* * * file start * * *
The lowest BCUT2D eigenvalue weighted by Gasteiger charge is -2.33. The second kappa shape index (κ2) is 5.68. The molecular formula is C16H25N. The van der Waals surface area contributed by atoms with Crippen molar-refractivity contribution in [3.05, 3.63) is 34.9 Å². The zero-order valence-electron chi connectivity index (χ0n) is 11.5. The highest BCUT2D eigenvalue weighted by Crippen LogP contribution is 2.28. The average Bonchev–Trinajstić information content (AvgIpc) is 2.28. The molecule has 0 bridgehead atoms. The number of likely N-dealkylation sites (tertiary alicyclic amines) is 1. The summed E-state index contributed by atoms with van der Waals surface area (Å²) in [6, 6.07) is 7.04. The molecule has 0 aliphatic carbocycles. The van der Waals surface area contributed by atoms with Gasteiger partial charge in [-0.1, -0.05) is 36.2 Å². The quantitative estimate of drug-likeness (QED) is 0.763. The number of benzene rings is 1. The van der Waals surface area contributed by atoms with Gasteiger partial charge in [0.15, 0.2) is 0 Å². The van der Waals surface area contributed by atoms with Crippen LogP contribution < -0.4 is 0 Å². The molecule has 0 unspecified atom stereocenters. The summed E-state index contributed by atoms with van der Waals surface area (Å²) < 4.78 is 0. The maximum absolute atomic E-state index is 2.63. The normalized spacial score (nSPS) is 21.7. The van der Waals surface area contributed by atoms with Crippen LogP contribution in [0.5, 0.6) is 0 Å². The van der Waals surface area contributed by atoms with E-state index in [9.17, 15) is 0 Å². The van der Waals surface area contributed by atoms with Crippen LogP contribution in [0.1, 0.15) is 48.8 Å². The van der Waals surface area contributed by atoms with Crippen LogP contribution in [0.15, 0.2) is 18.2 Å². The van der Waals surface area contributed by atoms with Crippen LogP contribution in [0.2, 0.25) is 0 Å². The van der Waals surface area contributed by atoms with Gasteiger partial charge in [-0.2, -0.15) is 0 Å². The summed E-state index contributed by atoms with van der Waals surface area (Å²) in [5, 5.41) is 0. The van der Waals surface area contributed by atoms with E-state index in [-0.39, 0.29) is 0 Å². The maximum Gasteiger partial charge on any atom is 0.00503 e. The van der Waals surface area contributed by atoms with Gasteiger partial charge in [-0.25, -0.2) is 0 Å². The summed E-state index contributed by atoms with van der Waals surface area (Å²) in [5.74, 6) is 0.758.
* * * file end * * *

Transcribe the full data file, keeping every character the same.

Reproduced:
The lowest BCUT2D eigenvalue weighted by Gasteiger charge is -2.33. The second kappa shape index (κ2) is 5.68. The molecular formula is C16H25N. The van der Waals surface area contributed by atoms with Crippen molar-refractivity contribution in [3.05, 3.63) is 34.9 Å². The zero-order valence-electron chi connectivity index (χ0n) is 11.5. The highest BCUT2D eigenvalue weighted by Crippen LogP contribution is 2.28. The average Bonchev–Trinajstić information content (AvgIpc) is 2.28. The molecule has 0 bridgehead atoms. The number of likely N-dealkylation sites (tertiary alicyclic amines) is 1. The summed E-state index contributed by atoms with van der Waals surface area (Å²) in [6, 6.07) is 7.04. The molecule has 0 aliphatic carbocycles. The van der Waals surface area contributed by atoms with Gasteiger partial charge in [-0.1, -0.05) is 36.2 Å². The quantitative estimate of drug-likeness (QED) is 0.763. The number of benzene rings is 1. The van der Waals surface area contributed by atoms with Gasteiger partial charge in [0.15, 0.2) is 0 Å². The van der Waals surface area contributed by atoms with Crippen LogP contribution < -0.4 is 0 Å². The molecule has 0 unspecified atom stereocenters. The summed E-state index contributed by atoms with van der Waals surface area (Å²) < 4.78 is 0. The maximum absolute atomic E-state index is 2.63. The normalized spacial score (nSPS) is 21.7. The van der Waals surface area contributed by atoms with Crippen LogP contribution in [0.5, 0.6) is 0 Å². The van der Waals surface area contributed by atoms with E-state index in [9.17, 15) is 0 Å². The van der Waals surface area contributed by atoms with Crippen LogP contribution in [0.1, 0.15) is 48.8 Å². The van der Waals surface area contributed by atoms with Crippen LogP contribution in [0.15, 0.2) is 18.2 Å². The van der Waals surface area contributed by atoms with Crippen LogP contribution in [0.2, 0.25) is 0 Å². The van der Waals surface area contributed by atoms with Gasteiger partial charge in [-0.2, -0.15) is 0 Å². The summed E-state index contributed by atoms with van der Waals surface area (Å²) in [5, 5.41) is 0. The van der Waals surface area contributed by atoms with E-state index in [-0.39, 0.29) is 0 Å². The maximum Gasteiger partial charge on any atom is 0.00503 e. The van der Waals surface area contributed by atoms with Gasteiger partial charge in [-0.25, -0.2) is 0 Å². The summed E-state index contributed by atoms with van der Waals surface area (Å²) in [5.74, 6) is 0.758.